Are Bonds Calling a Top in Stocks?
07/31/2013 6:00 am EST
One of the many tenets on Wall Street is that debt investors are often a step or two ahead of stock investors when it comes to identifying slowing economic growth, writes Chris Ciovacco on SafeHaven.com.
Investors Migrating to Riskier Debt
From a common sense perspective, it makes some sense. Debt investors tend to be more risk averse, and thus may dot a few more due diligence i's and cross a few more analytical t's.
From Bloomberg: “Investors are pumping money into junk bonds globally at the fastest pace ever while tempering their enthusiasm for higher-rated debt, demonstrating a preference for yield over stability. Investors who abandoned junk bonds at a record pace in June are now casting aside concern that the securities will lose their allure as the Federal Reserve slows its record stimulus because of the extra yield the securities offer.”
Sentences about capital flows that contain extreme expressions, such as "at the fastest pace ever," tend to raise red flags about sentiment. Sentiment, at extremes, can be a valuable contrary indicator.
Similarities To 2007-2008?
One way to evaluate any situation in the markets is to compare the present day to previous bearish market turns and look for similarities. The Junk Bond Spyder ETF (JNK) can be used as an excellent proxy for the high-yield debt markets. Since JNK did not start trading until 2008, to go back to the stock market's October 2007 peak, the graph below uses a mutual fund (FIHBX) as a proxy for JNK. The top of the chart shows the S&P 500 for comparison purposes. The ratio of junk debt to conservative debt is below the S&P 500. When the bond ratio rises, demand for junk bonds is greater than demand for conservative Treasuries. Were the debt markets a step ahead of stocks in 2007? Yes, as you can see below, bond investors started to migrate away from junk bonds toward more conservative Treasuries (TLT) well before stocks peaked (falling ratio). The credit markets correctly forecasted the coming risks in June 2007, or four months before a major bear market began in October.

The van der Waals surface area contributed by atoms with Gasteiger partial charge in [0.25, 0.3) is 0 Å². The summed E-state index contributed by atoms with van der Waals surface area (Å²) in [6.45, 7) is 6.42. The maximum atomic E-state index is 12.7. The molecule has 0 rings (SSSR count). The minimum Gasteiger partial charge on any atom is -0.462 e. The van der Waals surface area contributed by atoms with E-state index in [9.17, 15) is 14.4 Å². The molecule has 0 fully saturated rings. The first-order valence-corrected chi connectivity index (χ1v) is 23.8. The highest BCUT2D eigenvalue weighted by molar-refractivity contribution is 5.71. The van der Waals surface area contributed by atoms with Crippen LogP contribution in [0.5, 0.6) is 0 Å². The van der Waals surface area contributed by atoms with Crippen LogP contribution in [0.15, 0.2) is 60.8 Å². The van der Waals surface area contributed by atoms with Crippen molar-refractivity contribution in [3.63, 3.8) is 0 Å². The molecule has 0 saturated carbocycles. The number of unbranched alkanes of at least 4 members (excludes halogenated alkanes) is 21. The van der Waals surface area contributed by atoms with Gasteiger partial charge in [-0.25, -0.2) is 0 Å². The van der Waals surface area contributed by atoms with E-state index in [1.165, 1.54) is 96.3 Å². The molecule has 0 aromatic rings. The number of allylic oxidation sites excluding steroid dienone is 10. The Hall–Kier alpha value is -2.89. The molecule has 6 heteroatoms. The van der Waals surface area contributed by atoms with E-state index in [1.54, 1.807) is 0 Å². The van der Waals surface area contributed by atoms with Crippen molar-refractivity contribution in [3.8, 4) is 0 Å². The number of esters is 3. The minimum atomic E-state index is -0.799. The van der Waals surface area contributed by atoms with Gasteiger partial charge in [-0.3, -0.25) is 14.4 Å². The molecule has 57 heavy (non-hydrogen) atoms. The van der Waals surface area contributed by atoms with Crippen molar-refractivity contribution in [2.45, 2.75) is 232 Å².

2013: Credit Markets Look Better
How does the ratio of junk bonds vs. Treasuries look today? Answer: much better than it did in October 2007 when the stock market peaked.
Bonds Not Forecasting a Recession
The chart above tells us that the credit markets see a much lower probability of recession today than they did in mid-to-late 2007. When a recession hits, the odds of riskier bonds going into default increase. Under those conditions, investors migrate away from junk debt, rather than toward it as they are doing today. The JNK:TLT ratio is one of many risk-on vs. risk-off ratios used by our market model to monitor the health of the economy and financial markets.
Are Credit Markets Preparing for a Better Economy?
Higher interest rates are to be expected as the economy stabilizes and growth picks up. Bloomberg noted another possible hint coming from the recent outperformance of riskier debt relative to more conservative offerings:
"High yield is far less vulnerable to a rise in interest rates than investment grade," Gregory Kamford, a credit strategist at RBS Securities Inc. in Stamford, Connecticut, said in a telephone interview. The securities will "materially outperform investment grade over the balance of 2013," he said.
Bonds Helped in 2011
Are the credit markets always helpful in forecasting impending stock market weakness? No, but the track record is strong enough to be very helpful over longer periods of time. Similar to 2007, the JNK:TLT ratio peaked in 2011 well before the European debt crisis assisted with a sharp decline in equities in July/August.
The Fed's desire to taper their bond purchases is concerning and something that we will monitor closely. However, the known desire to taper has not yet shown up in the credit markets in the form of risk aversion as it did in 2007 and 2011 prior to sharp declines in stocks. As long as that is the case, we will continue to favor stocks (SPY) over bonds (AGG). We will also hold our positions in leading sectors such as financials (XLF), technology (QQQ), and small caps (IWM). If the messages from the markets change, we are happy to migrate toward a more conservative stance.
By Chris Ciovacco, Contributor, SafeHaven.com